Reviewed by L.D.Y.
Trade, 239 pages, 2006
Reason for Reading: From first-flip I could tell this book had a huge ‘wow’ factor.
Synopsis: What do women in their 20s and 30s think about themselves? How do they view the world? How is life different for them than it was for their mothers and grandmothers? How does the place they live impact all of their opinions? Imagining Ourselves is a diverse collection of essays, poems, and artwork from young women all across the globe which attempts to answer these questions and many more.
Why you should read this book: No kidding about the ‘wow’ factor – this is a book to share, display, and provoke discussions. To fully describe this collection, I could use a dozen adjectives for each contributor – everything from powerful, honest, heart-breaking, conflicted, beautiful, painful, brave, terrifying, and everything in between applies to the book. There is one thing that ties it all together, no matter what form of media each woman has chosen to use, what walk of life she’s from, or geographical location she resides in: hope. It’s also fantastically inspiring to see what women around the world are doing and thinking, and to think about how much we all have in common, even when our circumstances seem so different from the outside. The book isn’t 100% perfect, but it’s got enough going for it that I’m sure it’ll be on my top ten list at the end of the year.
Why you should avoid this book: The one problem with having such a diverse collection is that there’s bound to be a few things you don’t like. Of course, maybe you’ll decide that pushing the borders of your norm isn’t such a bad thing. And, I’ve got to admit, I was a little disappointed that Zadie Smith’s contribution was an excerpt from her book White Teeth and not something new.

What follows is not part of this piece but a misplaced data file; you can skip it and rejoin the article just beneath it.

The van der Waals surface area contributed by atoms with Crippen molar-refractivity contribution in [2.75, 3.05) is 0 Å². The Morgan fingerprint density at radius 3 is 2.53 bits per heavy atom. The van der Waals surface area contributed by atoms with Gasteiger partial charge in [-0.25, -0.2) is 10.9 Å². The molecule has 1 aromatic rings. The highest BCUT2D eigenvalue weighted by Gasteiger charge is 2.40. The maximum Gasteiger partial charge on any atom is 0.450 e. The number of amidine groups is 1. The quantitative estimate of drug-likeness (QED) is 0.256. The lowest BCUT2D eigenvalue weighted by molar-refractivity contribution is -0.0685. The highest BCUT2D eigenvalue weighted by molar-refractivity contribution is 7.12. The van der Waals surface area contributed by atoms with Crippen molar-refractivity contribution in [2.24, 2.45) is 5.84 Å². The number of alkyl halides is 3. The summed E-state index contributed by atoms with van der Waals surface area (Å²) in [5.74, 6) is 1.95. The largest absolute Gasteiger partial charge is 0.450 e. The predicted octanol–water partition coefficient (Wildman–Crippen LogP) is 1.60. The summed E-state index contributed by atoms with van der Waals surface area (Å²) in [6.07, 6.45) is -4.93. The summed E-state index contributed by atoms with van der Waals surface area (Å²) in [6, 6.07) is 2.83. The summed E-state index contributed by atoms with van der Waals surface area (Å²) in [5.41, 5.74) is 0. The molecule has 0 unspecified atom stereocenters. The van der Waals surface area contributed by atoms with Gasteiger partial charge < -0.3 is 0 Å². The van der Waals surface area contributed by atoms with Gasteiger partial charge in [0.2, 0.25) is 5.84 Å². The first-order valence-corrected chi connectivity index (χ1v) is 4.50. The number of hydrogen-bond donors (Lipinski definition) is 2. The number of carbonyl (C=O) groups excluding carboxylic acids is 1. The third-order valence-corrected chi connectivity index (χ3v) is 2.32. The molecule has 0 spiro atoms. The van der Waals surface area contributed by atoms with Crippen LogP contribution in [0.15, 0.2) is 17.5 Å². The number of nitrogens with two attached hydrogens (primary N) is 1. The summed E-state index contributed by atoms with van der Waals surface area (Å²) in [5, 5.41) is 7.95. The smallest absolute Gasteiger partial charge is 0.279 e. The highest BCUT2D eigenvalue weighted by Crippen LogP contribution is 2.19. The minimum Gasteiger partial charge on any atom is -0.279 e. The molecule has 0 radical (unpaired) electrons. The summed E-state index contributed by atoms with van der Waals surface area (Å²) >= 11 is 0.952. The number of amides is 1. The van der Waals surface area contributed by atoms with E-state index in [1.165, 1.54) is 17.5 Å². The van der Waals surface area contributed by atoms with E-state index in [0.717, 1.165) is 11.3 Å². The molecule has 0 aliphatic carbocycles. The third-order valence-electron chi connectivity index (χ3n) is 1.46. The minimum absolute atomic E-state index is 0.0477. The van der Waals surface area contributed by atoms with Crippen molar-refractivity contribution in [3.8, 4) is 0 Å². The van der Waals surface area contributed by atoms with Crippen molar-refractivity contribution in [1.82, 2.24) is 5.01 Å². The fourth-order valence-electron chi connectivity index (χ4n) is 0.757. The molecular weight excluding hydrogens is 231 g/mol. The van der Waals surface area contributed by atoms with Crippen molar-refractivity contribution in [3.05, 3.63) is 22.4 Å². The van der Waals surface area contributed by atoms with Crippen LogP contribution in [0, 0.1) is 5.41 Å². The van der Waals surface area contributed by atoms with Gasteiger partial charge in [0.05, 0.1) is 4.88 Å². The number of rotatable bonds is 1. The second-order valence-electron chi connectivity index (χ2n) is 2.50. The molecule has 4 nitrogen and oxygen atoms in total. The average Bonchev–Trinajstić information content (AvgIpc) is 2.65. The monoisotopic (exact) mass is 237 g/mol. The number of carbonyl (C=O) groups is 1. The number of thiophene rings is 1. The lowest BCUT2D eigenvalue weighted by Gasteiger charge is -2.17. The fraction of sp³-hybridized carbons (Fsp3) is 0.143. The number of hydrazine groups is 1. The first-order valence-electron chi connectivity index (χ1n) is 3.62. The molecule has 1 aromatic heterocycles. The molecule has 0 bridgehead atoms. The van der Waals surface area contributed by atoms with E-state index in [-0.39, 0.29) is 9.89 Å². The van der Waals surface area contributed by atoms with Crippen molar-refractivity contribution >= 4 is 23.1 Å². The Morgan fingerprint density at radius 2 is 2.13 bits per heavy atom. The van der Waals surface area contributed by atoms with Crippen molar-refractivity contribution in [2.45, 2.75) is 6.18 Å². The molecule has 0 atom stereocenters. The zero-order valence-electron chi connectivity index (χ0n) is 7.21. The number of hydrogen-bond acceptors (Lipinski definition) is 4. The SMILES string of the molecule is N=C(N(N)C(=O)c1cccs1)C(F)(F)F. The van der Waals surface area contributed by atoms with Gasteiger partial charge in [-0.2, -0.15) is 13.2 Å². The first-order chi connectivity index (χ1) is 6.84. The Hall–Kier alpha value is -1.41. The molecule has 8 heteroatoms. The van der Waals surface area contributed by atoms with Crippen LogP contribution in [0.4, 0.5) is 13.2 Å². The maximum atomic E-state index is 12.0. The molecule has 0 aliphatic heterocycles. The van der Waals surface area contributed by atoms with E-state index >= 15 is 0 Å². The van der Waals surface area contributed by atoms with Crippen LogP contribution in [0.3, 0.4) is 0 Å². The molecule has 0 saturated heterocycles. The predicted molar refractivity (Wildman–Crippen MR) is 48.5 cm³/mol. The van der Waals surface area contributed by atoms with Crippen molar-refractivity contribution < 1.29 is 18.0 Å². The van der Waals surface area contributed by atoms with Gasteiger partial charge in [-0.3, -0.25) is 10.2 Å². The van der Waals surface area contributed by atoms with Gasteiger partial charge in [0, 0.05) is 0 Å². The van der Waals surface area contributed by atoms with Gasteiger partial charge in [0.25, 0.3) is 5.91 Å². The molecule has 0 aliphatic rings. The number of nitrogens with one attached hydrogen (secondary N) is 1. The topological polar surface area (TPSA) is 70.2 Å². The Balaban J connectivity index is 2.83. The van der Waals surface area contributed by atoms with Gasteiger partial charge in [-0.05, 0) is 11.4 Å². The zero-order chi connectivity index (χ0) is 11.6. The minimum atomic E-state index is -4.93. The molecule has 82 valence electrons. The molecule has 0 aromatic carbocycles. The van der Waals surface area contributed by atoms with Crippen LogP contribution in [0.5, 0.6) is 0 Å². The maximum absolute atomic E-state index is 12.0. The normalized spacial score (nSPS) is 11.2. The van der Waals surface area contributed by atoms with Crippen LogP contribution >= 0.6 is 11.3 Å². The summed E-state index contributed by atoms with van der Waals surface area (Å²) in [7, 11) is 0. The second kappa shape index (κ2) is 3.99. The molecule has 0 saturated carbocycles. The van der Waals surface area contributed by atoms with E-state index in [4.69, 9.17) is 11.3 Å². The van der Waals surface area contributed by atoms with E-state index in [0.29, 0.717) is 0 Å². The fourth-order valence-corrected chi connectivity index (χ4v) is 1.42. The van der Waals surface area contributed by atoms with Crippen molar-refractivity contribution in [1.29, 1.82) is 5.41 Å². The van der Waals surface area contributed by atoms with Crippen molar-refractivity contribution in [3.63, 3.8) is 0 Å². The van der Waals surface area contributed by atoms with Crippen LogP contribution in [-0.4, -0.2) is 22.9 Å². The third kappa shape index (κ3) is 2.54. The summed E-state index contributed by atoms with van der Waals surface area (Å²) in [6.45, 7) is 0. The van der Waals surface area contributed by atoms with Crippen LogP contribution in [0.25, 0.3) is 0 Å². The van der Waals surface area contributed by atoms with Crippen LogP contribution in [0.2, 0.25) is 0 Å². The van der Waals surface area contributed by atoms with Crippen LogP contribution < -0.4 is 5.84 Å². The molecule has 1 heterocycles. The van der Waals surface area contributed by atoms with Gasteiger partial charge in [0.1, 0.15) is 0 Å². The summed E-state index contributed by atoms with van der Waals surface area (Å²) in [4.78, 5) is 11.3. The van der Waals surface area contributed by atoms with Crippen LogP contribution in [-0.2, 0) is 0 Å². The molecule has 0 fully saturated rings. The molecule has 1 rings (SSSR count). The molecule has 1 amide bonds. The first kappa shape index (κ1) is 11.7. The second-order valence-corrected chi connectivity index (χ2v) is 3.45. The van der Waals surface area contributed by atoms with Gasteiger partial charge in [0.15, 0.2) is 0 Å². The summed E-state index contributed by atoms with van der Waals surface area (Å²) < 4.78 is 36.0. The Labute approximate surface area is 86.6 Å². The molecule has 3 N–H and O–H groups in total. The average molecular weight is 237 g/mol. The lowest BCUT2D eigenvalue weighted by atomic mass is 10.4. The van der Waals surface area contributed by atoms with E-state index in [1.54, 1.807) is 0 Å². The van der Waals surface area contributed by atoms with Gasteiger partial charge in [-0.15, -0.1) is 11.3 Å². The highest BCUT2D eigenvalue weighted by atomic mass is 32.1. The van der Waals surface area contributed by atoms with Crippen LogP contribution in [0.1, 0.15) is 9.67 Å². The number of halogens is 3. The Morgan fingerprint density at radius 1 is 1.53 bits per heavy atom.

The Imagining Ourselves project began in the fall of 2001, during a casual breakfast conversation with a friend. I was twenty-six years old, freshly minted with a master’s degree in public policy, full of dreams about making a difference in the world…but jobless, broke, and utterly lost.
The women of my generation are living a moment of mutated concepts. They don’t want unhappy marriages, but they still cry about not accomplishing Cinderella’s dream of living happily ever after. They don’t condemn themselves for having a forbidden love affair, but society still condemns them. They feel guilty for leaving their children to go to work, but they still want to teach them, by their own example, to struggle for what they wish for.
Some of us with the luck of the draw – born in the most auspicious place at the most auspicious time, and then fueled for any number of reasons – make that journey to the edge and poke our heads out into space. We look into territory previously uncharted by any in our sisterhood, gather courage as a cloak around our shoulders, trembling with fear or anticipation, and breathe deeply before taking the plunge.
Also recommended: The Edible Woman by Margaret Atwood; Girl Sleuth: Nancy Drew and the Women Who Created Her by Melanie Rehak; Edward S. Curtis: The Women by Christopher Cardozo.
Also by this author: Imagining Ourselves is Goldman’s first book.
Author’s website: imow.org
Fun tidbit: Visit the International Museum of Women’s website for input from even more women across the world. From March through June, each month revolves around a theme, April’s being women and money.
Would I read more by this author? Absolutely.
Â© Lisa Yanaky 2003-2007